This unusual and moving story appeared in the Evening Post in May 1950.
It concerned William Daniels who was 19 and a builder’s labourer from Mansel Street. When he appeared in court the newspaper revealed that William kept a “little black notebook” in which he wrote down his thoughts. They presented one entry.
“I have been deaf and dumb for 10 years and do not understand life the same as hearing people. I don’t know why. I try to be the same but somehow they never talk or treat me the same as my own mates.”
On a Thursday night in early May he appeared withdrawn to his friends. They were out drinking and he tried to slip away quietly at about 8.30 pm. They were concerned and followed him to the Tawe Bridge. When he saw them he threw pound notes into the air. “Take these,” he cried and dived into the river.
Although he was a strong swimmer he lay on the surface of the water with his arms outstretched. The police were called and Constable McSparron went into the water and dragged him out.
William was taken to hospital and that was when his little black book was discovered. It was called “The Life of W. Daniels” and the details of it were revealed in court when he was charged with attempted suicide.
In it he wrote I hereby give notice that if ever I should take my own life, I leave these reasons.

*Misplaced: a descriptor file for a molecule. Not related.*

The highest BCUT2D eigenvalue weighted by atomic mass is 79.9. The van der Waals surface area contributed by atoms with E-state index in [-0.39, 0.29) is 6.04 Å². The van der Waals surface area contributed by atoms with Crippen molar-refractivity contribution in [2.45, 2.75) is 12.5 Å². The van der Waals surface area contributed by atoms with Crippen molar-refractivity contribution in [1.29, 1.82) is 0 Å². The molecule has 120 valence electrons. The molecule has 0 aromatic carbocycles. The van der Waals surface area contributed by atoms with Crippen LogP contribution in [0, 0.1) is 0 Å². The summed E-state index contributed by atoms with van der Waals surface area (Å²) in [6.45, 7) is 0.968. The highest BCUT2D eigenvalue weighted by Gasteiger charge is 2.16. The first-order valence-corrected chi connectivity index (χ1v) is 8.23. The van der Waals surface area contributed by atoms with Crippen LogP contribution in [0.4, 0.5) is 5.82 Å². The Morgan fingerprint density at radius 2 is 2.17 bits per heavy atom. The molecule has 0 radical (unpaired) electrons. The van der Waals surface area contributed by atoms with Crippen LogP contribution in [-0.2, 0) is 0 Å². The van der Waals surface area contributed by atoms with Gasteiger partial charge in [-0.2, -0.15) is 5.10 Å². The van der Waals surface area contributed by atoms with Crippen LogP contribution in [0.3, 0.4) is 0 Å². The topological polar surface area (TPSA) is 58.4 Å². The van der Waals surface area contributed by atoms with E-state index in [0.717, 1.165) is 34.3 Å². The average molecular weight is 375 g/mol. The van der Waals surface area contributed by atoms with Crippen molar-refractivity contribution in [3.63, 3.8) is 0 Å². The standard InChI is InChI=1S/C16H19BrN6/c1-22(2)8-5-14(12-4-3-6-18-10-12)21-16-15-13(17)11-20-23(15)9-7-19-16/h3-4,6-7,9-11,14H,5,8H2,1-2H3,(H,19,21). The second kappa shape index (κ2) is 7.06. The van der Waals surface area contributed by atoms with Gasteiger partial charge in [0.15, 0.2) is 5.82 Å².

He followed the entry above with this.
The next reason is I miss my brother more than anything in the world. I find it impossible to live without him. He was my twin brother and he also was deaf and dumb. He died at the age of fifteen.
William explained that he used the book to express his thoughts since he could no longer speak to his brother, in an attempt to alleviate his depression which had certainly been long-standing. In 1948 he had taken a canoe and attempted to paddle to France to escape his circumstances, but the sea had been far too rough for him.
The Superintendent of the Swansea and Central Wales Deaf and Dumb Mission said that William’s case was almost unique. He had known only other man who had regained his senses in this way. William’s life had been quite simple and suddenly he found himself dealing with what we would cause disabling sensory overload. All William wanted to do was return to the comfort and certainties of life in the Mission.
Naturally the Court was eager to help him and in the first instance the case was adjourned for three weeks “on condition that Daniels went to a hospital for a rest.”
His admittance to Cefn Coed Hospital seemed to bring him some peace and his stay there was extended. He appeared more positive and he responded to the support of the psychiatrists. When he re-appeared in court he said he had been “a coward by running away from things. I am getting a grip now and I can understand life.” He was placed on probation for three years.